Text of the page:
Thursday, November 27, 2008

Run, Turkey, Run!

Yesterday while driving down a country road towards home, I saw a wild turkey in the woods. So beautiful. It looked right at me as I slowly drove by. I said, "Run, turkey, run!" Not a good day to be seen. But what a hypocrite I am....I had a dead, beige turkey bird in my back seat. To all you live turkeys out there, Happy Thanksgiving!

Tuesday, November 25, 2008

Fairy Slippers

The third Thursday of the month is our felting study group. We don't really study, we create. This month's project was making slippers. Above are Sharon's fairy slippers. She first made the felt material with wool roving and bits of yarn. Then pieces were cut out, sewn together into these adorable little shoes and embellished to make them even more awesome.

Sharon showed us how to stitch the ribbon on in this flower like pattern.

But it started here. When Sharon takes on a project, she does it in the most thorough way. She had lined up bags filled with various felted slippers, each done a different way. She explained each one, giving directions and showing a pattern for each. She even bought a pair of boots, deconstructed one and recreated it in in hand made felt, even adding a zipper.

These are just a few of the samples. They'll be decorated in time for our studio tour.

Grace wearing green, working with green, being green.

Roz fashioned fairy slippers for her granddaughter.

I decided to make regular slippers, not fairy slippers. I laid out layers of colorful roving first. It's hard to believe that mess of fluff.....

turned into these wearable booties. I need to turn down the tops, add some beads and ribbon and they'll be fabulous, and warm.

Cathy made hers with the cherries facing out when turned out.

This looks like the foot of Sasquatch but it turned out rather nice when it was felted down to a reasonable size. These are definately Bev's colors.

Sharon designs clothes and has plenty of beautiful material stacked on the shelves.

Her idea board.

and idea wall

Her thread is lined up by color. Sharon is an inspiration to us all and has the best studio for 'celebrating our spirit!' Thanks for putting up with us every month Sharon.

Sunday, November 23, 2008

A Good Day for Eating, I Mean Spinning!

The third Monday of every month is our meeting of 'Spinning Tales'. About a dozen of us gather at member's homes for a few hours of spinning wool and knitting and of course, eating amazing food that we all bring. Last Monday we met at Marsha's home. Marsha has lived all over the world, working for the state department before she retired a few years ago to settle down in Barnesville. Twenty-five years ago Houston, Aramin and I lived in this house and Marsha was our landlady who we never met because she lived in Egypt. It's really strange for me to go back to this house after living in it for 3 years back in the 80's. At that time it had orange shag carpet and dark wood paneling. The house was built around 1900 but I guess it had been 'modernized' in the 70's. What were they thinking?!!!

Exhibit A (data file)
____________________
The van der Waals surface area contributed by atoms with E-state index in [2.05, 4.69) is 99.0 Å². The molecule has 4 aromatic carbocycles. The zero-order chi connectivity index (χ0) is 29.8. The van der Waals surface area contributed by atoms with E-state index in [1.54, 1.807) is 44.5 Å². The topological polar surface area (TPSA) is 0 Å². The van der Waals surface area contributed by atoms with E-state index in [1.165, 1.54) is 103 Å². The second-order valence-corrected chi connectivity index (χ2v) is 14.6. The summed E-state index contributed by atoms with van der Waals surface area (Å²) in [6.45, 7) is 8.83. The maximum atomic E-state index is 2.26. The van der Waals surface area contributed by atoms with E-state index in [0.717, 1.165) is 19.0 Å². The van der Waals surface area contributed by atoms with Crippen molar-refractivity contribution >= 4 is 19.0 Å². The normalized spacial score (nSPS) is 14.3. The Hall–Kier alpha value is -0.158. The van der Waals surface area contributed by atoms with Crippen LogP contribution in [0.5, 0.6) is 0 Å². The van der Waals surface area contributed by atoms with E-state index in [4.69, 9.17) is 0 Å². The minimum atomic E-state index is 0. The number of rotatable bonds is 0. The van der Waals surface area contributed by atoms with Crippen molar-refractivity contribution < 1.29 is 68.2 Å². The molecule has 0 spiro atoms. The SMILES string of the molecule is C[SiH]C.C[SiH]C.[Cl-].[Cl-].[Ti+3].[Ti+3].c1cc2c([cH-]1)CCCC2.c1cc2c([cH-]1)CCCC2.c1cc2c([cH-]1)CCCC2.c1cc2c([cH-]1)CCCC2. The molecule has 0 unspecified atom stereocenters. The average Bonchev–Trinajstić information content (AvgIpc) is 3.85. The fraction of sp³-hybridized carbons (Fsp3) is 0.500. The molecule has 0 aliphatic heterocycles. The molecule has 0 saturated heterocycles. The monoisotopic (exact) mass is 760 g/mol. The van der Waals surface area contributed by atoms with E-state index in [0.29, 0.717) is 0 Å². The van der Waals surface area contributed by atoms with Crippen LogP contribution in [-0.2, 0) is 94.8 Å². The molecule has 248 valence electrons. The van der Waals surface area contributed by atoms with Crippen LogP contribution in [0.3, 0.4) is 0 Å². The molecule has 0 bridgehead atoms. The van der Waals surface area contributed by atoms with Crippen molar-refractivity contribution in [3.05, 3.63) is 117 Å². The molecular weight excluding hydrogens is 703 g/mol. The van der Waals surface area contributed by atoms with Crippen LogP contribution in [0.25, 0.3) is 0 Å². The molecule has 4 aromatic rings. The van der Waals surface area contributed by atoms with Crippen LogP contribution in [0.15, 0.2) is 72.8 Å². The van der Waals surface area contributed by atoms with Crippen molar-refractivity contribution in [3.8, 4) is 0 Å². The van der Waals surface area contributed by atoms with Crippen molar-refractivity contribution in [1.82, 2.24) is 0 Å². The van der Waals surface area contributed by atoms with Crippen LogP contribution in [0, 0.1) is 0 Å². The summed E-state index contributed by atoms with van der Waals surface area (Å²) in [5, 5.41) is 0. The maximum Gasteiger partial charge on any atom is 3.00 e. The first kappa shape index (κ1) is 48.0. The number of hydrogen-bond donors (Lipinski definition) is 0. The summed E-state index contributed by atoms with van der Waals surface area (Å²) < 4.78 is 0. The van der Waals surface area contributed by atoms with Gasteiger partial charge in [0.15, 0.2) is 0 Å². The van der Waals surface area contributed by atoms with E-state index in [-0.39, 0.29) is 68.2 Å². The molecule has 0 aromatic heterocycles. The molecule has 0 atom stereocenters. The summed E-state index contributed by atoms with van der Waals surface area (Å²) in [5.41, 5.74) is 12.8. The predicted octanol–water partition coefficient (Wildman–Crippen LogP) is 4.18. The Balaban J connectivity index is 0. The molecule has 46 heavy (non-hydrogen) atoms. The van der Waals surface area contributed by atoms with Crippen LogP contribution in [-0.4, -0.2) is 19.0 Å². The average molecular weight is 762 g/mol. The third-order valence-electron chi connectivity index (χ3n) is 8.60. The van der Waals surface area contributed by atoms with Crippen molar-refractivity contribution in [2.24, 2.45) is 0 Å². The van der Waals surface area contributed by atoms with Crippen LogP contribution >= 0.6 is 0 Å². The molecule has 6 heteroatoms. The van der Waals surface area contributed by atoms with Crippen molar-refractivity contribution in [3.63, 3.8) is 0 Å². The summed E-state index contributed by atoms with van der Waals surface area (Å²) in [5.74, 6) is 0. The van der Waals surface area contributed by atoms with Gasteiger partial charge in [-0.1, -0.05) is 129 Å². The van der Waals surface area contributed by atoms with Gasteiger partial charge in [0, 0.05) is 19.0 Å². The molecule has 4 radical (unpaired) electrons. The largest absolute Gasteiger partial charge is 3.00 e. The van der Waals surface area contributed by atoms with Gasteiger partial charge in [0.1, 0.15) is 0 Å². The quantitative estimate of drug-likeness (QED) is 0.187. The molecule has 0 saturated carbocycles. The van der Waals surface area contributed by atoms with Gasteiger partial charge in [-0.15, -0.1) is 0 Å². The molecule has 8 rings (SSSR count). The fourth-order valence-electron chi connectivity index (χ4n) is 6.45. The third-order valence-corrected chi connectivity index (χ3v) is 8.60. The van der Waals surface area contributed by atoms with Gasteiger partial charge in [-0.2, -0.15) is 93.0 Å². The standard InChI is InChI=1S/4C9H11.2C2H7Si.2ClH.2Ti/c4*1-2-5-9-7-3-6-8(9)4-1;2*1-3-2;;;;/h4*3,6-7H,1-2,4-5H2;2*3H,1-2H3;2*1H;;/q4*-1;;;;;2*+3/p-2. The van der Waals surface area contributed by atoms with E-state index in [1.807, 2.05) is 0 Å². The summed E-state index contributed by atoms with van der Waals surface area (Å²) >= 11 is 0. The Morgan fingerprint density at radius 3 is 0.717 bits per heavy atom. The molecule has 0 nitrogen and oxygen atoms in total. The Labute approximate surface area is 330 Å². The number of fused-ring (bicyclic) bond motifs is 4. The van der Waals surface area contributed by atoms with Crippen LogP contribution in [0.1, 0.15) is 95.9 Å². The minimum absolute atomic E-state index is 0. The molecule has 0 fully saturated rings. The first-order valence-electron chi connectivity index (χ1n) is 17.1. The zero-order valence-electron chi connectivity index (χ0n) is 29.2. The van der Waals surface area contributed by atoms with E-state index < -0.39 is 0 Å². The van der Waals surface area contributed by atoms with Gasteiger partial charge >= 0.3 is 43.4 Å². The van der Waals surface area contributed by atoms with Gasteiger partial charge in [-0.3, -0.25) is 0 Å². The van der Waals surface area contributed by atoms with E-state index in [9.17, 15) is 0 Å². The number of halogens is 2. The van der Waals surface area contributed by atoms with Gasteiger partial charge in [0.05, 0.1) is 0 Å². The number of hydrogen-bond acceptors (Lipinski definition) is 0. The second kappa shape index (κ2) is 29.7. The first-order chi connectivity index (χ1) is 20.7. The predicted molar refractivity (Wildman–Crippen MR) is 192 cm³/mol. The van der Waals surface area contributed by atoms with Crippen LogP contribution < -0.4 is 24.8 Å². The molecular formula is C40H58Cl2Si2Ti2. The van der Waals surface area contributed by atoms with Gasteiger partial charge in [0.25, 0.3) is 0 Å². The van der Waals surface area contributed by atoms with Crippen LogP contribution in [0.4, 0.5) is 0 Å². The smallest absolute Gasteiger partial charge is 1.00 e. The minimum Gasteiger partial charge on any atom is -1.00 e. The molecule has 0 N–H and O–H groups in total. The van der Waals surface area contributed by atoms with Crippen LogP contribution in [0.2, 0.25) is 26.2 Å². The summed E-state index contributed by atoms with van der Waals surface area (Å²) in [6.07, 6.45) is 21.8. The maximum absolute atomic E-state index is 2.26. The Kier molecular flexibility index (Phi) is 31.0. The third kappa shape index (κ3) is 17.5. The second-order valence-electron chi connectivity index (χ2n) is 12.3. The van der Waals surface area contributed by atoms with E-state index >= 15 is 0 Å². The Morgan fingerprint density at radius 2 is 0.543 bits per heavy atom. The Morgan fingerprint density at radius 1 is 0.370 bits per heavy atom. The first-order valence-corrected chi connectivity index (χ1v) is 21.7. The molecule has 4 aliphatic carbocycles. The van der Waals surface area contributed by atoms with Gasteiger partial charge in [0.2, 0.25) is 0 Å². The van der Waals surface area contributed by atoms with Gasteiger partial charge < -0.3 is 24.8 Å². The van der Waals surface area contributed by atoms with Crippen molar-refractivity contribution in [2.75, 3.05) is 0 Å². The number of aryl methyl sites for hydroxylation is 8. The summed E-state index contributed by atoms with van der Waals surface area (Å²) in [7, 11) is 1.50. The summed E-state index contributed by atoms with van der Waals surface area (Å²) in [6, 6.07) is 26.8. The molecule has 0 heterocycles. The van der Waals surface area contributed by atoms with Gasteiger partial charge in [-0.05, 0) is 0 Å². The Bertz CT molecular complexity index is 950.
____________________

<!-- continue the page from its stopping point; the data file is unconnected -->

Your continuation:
I took a walk around her home and saw so many vignettes, I just had to capture some of them. Marsha has been to many markets in foreign lands and has collected an array of artsy objects. She is also a very good cook, creating ethnic delights. I try to never miss an event at Marsha's! She has a keen eye for displaying her fruits and veggies too. Pomegranates, apples and leaves make a beautiful autumnal display.

The wall in the 'great room' with 'art'ifacts from around the globe. Some day I'll have to have her tell me about them all. Even though they are all very pretty objects, they all have a purpose too.

Marsha has a wall of floor to ceiling shelves in the kitchen filled with wonderful crockery, woodenware and textiles.

Instead of upper cabinets, she has these little shelves chockablocka filled with items she can get to readily.

These might be the 3 wisemen riding on their camels. Not sure though cuz it looks like they're carrying weapons.

Every room feels like one is in a different country. I need to just sit on a cushion and take it all in. Handwoven rugs cover all the floors, overlapping each other, making a myriad of color and texture.

I should have gotten a photo of our meal. One woman is from Iran and brought these delicious delicacies, almondy and sweet. We had lentils with a hint of curry, rice salad, grainy bread, two kinds of wholesome soup, beet puree spread and for dessert 3 kinds of apple delights, baked apples, apple crisp and apple pie. See what I mean?!!!!

Saturday, November 08, 2008

Women's 'Backpacking' Trip

For 20 years now a group of my women friends has gone a backpacking trip. We hike in the mountains of West Virginia or Virginia. Some years there are only two of us. The largest group we've had is ten. The first trip we took was up the 'Priest' on the Appalachian Trail in Virginia. My youngest son was 5 months old at the time and I was still nursing so I had to pump on the trail. All of us were mothers and left the kids behind for a weekend in the woods. We've had some amazing times in those woods. We were in our 30's and 40's then but 20 years later, in our 50's and 60's, we're still out there, hiking up mountains, sleeping in tents and hanging our food so the bears don't get it.